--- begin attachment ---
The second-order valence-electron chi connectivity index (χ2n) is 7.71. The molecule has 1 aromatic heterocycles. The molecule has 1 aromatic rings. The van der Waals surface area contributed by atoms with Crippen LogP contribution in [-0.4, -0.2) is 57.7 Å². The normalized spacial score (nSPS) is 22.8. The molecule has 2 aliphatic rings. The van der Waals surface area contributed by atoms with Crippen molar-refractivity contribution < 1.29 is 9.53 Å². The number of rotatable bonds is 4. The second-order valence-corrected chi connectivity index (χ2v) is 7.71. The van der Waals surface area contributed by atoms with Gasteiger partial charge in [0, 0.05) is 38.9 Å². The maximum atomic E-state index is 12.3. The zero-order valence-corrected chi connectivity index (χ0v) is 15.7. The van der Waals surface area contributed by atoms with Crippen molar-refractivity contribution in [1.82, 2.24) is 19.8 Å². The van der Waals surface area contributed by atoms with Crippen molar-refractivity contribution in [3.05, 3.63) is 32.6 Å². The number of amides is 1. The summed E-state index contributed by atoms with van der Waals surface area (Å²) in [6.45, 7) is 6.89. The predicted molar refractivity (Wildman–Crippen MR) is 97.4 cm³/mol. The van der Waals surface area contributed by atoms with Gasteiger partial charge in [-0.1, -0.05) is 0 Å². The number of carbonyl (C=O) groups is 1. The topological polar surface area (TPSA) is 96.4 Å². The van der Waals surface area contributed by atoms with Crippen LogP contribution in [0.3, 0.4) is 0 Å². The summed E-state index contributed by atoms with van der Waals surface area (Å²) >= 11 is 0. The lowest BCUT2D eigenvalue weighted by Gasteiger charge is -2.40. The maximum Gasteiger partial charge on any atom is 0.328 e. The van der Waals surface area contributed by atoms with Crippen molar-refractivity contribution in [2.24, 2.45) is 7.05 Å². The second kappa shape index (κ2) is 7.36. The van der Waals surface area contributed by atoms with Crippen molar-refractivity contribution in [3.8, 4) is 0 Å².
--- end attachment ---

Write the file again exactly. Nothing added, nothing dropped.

The second-order valence-electron chi connectivity index (χ2n) is 7.71. The molecule has 1 aromatic heterocycles. The molecule has 1 aromatic rings. The van der Waals surface area contributed by atoms with Crippen LogP contribution in [-0.4, -0.2) is 57.7 Å². The normalized spacial score (nSPS) is 22.8. The molecule has 2 aliphatic rings. The van der Waals surface area contributed by atoms with Crippen molar-refractivity contribution < 1.29 is 9.53 Å². The number of rotatable bonds is 4. The second-order valence-corrected chi connectivity index (χ2v) is 7.71. The van der Waals surface area contributed by atoms with Gasteiger partial charge in [0, 0.05) is 38.9 Å². The maximum atomic E-state index is 12.3. The zero-order valence-corrected chi connectivity index (χ0v) is 15.7. The van der Waals surface area contributed by atoms with Crippen molar-refractivity contribution in [1.82, 2.24) is 19.8 Å². The van der Waals surface area contributed by atoms with Crippen molar-refractivity contribution in [3.05, 3.63) is 32.6 Å². The number of amides is 1. The summed E-state index contributed by atoms with van der Waals surface area (Å²) in [6.45, 7) is 6.89. The predicted molar refractivity (Wildman–Crippen MR) is 97.4 cm³/mol. The van der Waals surface area contributed by atoms with Gasteiger partial charge in [-0.1, -0.05) is 0 Å². The number of carbonyl (C=O) groups is 1. The topological polar surface area (TPSA) is 96.4 Å². The van der Waals surface area contributed by atoms with Crippen LogP contribution in [0.3, 0.4) is 0 Å². The summed E-state index contributed by atoms with van der Waals surface area (Å²) >= 11 is 0. The lowest BCUT2D eigenvalue weighted by Gasteiger charge is -2.40. The maximum Gasteiger partial charge on any atom is 0.328 e. The van der Waals surface area contributed by atoms with Crippen molar-refractivity contribution in [2.24, 2.45) is 7.05 Å². The second kappa shape index (κ2) is 7.36. The van der Waals surface area contributed by atoms with Crippen molar-refractivity contribution in [3.8, 4) is 0 Å².